Washington – The dog days of summer could be crucial to Sen. Amy Klobuchar’s presidential hopes.
Polling consistently in the low single digits, far behind the leaders, the Minnesota senator has taken out a slew of Facebook ads and dispatched hometown supporters across the Twin Cities pleading for small dollar contributions to reach a minimum threshold of individual donors to qualify for the critical third round of debates in September.
The Democratic National Committee has given candidates until Aug. 28 to meet its fundraising and polling criteria for the Sept. 12-13 debate in Houston. To be included, candidates must reach at least 2% support in at least four national or early primary state polls from the end of June to the end of August. And they must amass at least 130,000 individual campaign donors.
To date, Klobuchar’s campaign has not hit either mark.
“We’re within striking distance,” said Justin Buoen, Klobuchar’s campaign manager. “I’m incredibly confident we’re going to get there well in advance of the deadline.”
Five rivals, generally seen as the contest’s front-runners, appear to have already qualified: Joe Biden, Bernie Sanders, Elizabeth Warren, Kamala Harris and Pete Buttigieg. Klobuchar could be on track to reach the polling requirement soon. She has tallied 2% in three polls since June 28. But in a new NBC/Wall Street Journal national poll out Friday, Klobuchar registered at only 1%, trailing entrepreneur Andrew Yang and former Texas congressman Beto O’Rourke. Worse, a new Fox poll in South Carolina had her at less than 1%, behind Yang, former Maryland congressman John Delaney and New Age author Marianne Williamson, who each registered at least a single digit.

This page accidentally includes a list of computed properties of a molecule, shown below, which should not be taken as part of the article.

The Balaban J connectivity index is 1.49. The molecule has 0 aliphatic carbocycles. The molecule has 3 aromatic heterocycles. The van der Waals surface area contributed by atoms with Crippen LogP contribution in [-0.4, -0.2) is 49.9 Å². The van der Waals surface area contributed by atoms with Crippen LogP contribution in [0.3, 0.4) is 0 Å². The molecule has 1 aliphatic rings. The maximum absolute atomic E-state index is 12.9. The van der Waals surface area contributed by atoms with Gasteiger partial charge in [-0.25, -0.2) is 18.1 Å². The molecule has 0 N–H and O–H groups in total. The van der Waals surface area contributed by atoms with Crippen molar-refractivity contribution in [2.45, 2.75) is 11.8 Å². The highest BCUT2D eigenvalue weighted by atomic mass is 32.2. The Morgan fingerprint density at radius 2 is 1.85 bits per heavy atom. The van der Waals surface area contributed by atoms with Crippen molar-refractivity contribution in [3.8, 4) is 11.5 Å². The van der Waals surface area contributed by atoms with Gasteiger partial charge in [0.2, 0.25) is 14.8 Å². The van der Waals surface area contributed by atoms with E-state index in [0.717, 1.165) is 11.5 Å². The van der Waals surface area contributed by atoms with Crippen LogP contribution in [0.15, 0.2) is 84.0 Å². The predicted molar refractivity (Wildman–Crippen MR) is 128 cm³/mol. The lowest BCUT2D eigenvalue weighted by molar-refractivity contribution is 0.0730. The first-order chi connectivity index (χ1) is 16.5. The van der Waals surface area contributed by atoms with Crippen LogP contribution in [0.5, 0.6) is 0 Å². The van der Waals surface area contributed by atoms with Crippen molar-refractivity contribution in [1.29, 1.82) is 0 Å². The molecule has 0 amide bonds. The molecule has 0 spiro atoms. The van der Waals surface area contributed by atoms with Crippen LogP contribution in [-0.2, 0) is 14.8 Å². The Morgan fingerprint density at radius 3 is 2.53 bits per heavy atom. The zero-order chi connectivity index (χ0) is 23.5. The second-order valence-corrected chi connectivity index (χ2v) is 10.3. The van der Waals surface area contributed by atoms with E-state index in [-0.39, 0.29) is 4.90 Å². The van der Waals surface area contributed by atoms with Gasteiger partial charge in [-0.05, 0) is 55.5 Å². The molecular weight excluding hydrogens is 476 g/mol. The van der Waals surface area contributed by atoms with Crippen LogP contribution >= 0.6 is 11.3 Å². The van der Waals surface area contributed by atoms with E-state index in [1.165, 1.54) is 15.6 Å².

Klobuchar’s campaign won’t say how close she is to reaching 130,000 donors. But her fundraising message in recent weeks has increasingly pivoted toward achieving that goal.“We need 130,000 unique donors to qualify for the DNC’s fall debates, and we must hit this goal to stay on pace. Donate $2 now and we’ll send you a free bumper sticker,” reads a Klobuchar fundraising solicitation that has been popping up as sponsored content in Facebook and Instagram feeds.
Political analysts say that in order to make the all-important cut and stay on the debate stage, marginal candidates like Klobuchar are being forced to spend money on online ads targeting large numbers of small-dollar donors, rather than building broad support among voters.
“I’d be real curious to know how much of her spending is going into acquiring those 130,000 donors,” said Scott Cottington, a Republican fundraiser based in St. Paul. “If you’re plowing all your small donor donations back into prospecting for more, you’re not going to be netting much from it.”
At the same time, failure to secure a spot on the debate stage in September, when many voters are just starting to tune in, would constitute a serious blow to any candidate. Needing to avoid irrelevance before the calendar flips to 2020, Klobuchar is being forced to dedicate less of her campaign muscle to persuasion and more to simply qualifying for debates.
No votes will be tallied until next February’s Democratic caucuses in Iowa, a crucial Midwestern battleground state for Klobuchar. But race watchers expect the third debate’s higher bars to force the first major narrowing of the large Democratic field, which has swelled to two dozen candidates.